This includes early exposure. Starting in elementary school, MHS students learn about CTE pathways through career fairs, interactions with older students who are enrolled in the program, and follow-up reflections to help them express what they like about various careers and skills they would like to learn.
At the middle school level, MHS students complete rotations and receive skills-based education in all 11 pathways. At the end of eighth grade, students can visit the high school and tour innovative CTE classrooms including the TV studio, courtroom, culinary kitchen, and more. Every exposure activity is designed to help students discover their interests, and by the end of freshman year, they are required to commit to one pathway.
Certification Opportunities and Workplace Learning Experiences
As students begin receiving in-depth CTE instruction, they work to receive four credits throughout their high school career. They also have more than 70 state and nationally recognized certification opportunities to help them build technical skills that are in high demand. For seven consecutive years, every MHS senior has graduated with at least one industry-recognized certification, and for the Class of 2017, all seniors are on track to receive two certifications.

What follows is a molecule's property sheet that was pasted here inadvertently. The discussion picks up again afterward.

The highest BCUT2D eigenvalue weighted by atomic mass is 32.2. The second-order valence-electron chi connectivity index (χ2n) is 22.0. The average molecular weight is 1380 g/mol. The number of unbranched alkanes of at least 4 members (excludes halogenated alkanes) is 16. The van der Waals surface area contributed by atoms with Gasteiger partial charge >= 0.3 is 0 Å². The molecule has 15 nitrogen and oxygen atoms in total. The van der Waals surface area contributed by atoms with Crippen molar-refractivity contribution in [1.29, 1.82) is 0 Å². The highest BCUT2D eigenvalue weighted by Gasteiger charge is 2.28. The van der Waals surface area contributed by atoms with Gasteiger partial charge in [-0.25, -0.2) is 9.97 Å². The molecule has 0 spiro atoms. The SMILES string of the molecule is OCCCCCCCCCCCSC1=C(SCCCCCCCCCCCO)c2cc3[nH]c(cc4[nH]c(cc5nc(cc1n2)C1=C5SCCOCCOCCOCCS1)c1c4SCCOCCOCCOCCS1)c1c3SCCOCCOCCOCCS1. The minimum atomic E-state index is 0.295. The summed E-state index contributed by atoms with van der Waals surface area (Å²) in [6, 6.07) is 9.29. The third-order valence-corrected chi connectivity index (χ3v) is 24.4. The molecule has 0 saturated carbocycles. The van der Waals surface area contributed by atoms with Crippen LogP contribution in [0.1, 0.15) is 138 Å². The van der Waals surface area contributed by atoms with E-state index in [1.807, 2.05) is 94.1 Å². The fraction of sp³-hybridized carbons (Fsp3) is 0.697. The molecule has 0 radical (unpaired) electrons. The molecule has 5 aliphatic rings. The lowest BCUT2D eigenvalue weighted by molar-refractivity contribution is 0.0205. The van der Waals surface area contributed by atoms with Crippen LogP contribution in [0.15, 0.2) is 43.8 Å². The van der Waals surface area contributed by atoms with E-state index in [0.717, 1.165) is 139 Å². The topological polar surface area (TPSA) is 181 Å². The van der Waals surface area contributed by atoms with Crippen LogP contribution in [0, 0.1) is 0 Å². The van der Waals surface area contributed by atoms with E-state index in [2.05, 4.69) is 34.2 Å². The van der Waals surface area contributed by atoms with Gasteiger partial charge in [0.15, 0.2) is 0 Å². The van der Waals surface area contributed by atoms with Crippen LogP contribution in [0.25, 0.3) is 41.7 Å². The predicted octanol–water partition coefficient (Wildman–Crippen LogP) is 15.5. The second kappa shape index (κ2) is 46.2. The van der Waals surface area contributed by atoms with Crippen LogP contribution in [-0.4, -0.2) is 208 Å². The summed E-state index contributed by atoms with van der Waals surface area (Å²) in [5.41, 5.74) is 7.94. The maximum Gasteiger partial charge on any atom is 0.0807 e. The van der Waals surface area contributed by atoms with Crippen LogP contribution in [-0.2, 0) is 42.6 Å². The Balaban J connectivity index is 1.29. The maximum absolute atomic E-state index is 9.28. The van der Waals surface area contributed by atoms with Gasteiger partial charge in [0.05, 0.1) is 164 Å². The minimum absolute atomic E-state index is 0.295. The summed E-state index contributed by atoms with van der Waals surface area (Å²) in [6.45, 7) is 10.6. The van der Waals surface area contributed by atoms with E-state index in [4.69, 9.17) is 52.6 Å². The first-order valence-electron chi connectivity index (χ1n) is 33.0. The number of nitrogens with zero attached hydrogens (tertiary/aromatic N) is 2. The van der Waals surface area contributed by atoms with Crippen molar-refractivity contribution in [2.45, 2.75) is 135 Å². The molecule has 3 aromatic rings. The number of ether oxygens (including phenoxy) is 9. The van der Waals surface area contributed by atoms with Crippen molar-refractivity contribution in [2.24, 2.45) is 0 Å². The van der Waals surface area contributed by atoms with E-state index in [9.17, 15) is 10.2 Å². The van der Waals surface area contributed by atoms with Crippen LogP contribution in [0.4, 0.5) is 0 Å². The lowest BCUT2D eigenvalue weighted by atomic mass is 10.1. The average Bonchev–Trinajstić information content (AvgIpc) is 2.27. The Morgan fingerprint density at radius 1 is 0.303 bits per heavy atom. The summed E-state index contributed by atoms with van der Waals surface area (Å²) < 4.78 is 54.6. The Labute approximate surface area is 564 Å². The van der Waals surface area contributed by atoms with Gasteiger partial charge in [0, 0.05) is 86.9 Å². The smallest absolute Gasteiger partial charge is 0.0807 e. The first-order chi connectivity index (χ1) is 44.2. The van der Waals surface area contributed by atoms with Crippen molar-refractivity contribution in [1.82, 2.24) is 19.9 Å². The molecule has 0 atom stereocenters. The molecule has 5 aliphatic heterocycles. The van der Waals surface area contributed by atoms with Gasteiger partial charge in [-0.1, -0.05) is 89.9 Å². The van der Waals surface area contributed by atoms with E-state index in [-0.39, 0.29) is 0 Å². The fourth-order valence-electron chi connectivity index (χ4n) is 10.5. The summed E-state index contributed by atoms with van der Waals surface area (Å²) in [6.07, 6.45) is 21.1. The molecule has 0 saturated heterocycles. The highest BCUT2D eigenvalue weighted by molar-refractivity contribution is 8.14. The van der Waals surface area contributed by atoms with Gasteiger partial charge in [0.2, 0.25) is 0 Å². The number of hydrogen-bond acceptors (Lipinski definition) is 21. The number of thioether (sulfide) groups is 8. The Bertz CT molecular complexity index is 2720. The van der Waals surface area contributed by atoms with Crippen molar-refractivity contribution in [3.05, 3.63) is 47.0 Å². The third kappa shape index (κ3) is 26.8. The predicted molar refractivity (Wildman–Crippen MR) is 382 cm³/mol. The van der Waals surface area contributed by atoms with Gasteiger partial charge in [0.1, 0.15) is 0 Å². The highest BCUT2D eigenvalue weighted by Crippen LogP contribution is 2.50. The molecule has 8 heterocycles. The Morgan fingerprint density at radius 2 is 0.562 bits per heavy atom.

MHS classrooms also simulate real work environments as much as possible. In the on-campus auto shop, students are changing tires and brake pads. In the graphic arts print shop, students are designing material and learning how to manage printing machines. By developing these tangible, real-world skills, they are also developing knowledge and skills that benefit local businesses.